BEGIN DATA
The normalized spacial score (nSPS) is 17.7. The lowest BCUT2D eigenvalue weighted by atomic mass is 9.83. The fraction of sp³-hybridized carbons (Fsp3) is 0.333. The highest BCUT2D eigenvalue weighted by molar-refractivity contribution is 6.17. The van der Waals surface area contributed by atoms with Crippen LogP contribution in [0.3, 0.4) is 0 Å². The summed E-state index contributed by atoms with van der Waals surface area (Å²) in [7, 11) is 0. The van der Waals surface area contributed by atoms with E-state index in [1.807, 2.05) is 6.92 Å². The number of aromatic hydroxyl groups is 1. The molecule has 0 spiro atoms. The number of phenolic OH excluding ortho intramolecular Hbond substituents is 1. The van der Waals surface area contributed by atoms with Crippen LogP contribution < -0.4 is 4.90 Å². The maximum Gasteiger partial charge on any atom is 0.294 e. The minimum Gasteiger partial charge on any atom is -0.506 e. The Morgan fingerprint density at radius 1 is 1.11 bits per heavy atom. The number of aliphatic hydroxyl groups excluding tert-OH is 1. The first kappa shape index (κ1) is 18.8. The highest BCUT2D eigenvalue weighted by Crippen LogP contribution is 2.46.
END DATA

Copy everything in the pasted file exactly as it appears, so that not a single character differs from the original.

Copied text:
The normalized spacial score (nSPS) is 17.7. The lowest BCUT2D eigenvalue weighted by atomic mass is 9.83. The fraction of sp³-hybridized carbons (Fsp3) is 0.333. The highest BCUT2D eigenvalue weighted by molar-refractivity contribution is 6.17. The van der Waals surface area contributed by atoms with Crippen LogP contribution in [0.3, 0.4) is 0 Å². The summed E-state index contributed by atoms with van der Waals surface area (Å²) in [7, 11) is 0. The van der Waals surface area contributed by atoms with E-state index in [1.807, 2.05) is 6.92 Å². The number of aromatic hydroxyl groups is 1. The molecule has 0 spiro atoms. The number of phenolic OH excluding ortho intramolecular Hbond substituents is 1. The van der Waals surface area contributed by atoms with Crippen LogP contribution < -0.4 is 4.90 Å². The maximum Gasteiger partial charge on any atom is 0.294 e. The minimum Gasteiger partial charge on any atom is -0.506 e. The Morgan fingerprint density at radius 1 is 1.11 bits per heavy atom. The number of aliphatic hydroxyl groups excluding tert-OH is 1. The first kappa shape index (κ1) is 18.8. The highest BCUT2D eigenvalue weighted by Crippen LogP contribution is 2.46.